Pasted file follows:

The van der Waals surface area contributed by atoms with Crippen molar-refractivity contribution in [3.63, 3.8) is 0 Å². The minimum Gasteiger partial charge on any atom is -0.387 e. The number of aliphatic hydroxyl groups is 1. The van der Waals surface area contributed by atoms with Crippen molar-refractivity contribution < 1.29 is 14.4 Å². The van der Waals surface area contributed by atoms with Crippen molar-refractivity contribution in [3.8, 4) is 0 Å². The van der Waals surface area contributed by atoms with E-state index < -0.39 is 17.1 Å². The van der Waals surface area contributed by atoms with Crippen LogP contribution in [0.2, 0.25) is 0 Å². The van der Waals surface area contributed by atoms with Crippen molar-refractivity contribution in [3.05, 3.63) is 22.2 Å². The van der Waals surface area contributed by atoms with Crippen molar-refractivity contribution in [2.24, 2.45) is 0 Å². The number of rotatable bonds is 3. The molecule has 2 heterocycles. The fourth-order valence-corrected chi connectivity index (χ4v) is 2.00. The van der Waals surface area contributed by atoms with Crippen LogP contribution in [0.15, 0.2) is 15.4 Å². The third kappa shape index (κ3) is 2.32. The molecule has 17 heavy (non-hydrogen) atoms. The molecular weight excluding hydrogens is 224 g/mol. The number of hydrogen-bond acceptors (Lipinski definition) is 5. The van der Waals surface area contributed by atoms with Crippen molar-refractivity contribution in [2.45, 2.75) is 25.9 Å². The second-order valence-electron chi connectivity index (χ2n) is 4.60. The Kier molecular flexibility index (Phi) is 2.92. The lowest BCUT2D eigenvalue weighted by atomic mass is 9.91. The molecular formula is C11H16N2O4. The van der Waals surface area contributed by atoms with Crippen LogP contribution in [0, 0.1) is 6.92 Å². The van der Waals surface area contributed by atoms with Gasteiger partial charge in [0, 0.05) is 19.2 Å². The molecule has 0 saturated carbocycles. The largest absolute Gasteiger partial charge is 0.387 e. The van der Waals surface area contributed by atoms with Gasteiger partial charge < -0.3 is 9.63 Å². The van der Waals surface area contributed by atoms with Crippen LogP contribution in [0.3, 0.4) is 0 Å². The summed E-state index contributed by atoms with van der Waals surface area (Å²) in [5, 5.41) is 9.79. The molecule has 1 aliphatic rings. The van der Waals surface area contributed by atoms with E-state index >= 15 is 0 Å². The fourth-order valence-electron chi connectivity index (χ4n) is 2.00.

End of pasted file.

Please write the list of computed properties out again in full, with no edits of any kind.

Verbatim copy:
The van der Waals surface area contributed by atoms with Crippen molar-refractivity contribution in [3.63, 3.8) is 0 Å². The minimum Gasteiger partial charge on any atom is -0.387 e. The number of aliphatic hydroxyl groups is 1. The van der Waals surface area contributed by atoms with Crippen molar-refractivity contribution < 1.29 is 14.4 Å². The van der Waals surface area contributed by atoms with Crippen molar-refractivity contribution in [3.8, 4) is 0 Å². The van der Waals surface area contributed by atoms with E-state index < -0.39 is 17.1 Å². The van der Waals surface area contributed by atoms with Crippen LogP contribution in [0.2, 0.25) is 0 Å². The van der Waals surface area contributed by atoms with Crippen molar-refractivity contribution in [3.05, 3.63) is 22.2 Å². The van der Waals surface area contributed by atoms with Crippen molar-refractivity contribution in [2.24, 2.45) is 0 Å². The number of rotatable bonds is 3. The molecule has 2 heterocycles. The fourth-order valence-corrected chi connectivity index (χ4v) is 2.00. The van der Waals surface area contributed by atoms with Crippen LogP contribution in [0.15, 0.2) is 15.4 Å². The third kappa shape index (κ3) is 2.32. The molecule has 17 heavy (non-hydrogen) atoms. The molecular weight excluding hydrogens is 224 g/mol. The number of hydrogen-bond acceptors (Lipinski definition) is 5. The van der Waals surface area contributed by atoms with Crippen molar-refractivity contribution in [2.45, 2.75) is 25.9 Å². The second-order valence-electron chi connectivity index (χ2n) is 4.60. The Kier molecular flexibility index (Phi) is 2.92. The lowest BCUT2D eigenvalue weighted by atomic mass is 9.91. The molecular formula is C11H16N2O4. The van der Waals surface area contributed by atoms with Crippen LogP contribution in [0, 0.1) is 6.92 Å². The van der Waals surface area contributed by atoms with Gasteiger partial charge in [0, 0.05) is 19.2 Å². The molecule has 0 saturated carbocycles. The largest absolute Gasteiger partial charge is 0.387 e. The van der Waals surface area contributed by atoms with Gasteiger partial charge < -0.3 is 9.63 Å². The van der Waals surface area contributed by atoms with Crippen LogP contribution in [0.3, 0.4) is 0 Å². The summed E-state index contributed by atoms with van der Waals surface area (Å²) in [5, 5.41) is 9.79. The molecule has 1 aliphatic rings. The van der Waals surface area contributed by atoms with E-state index >= 15 is 0 Å². The fourth-order valence-electron chi connectivity index (χ4n) is 2.00.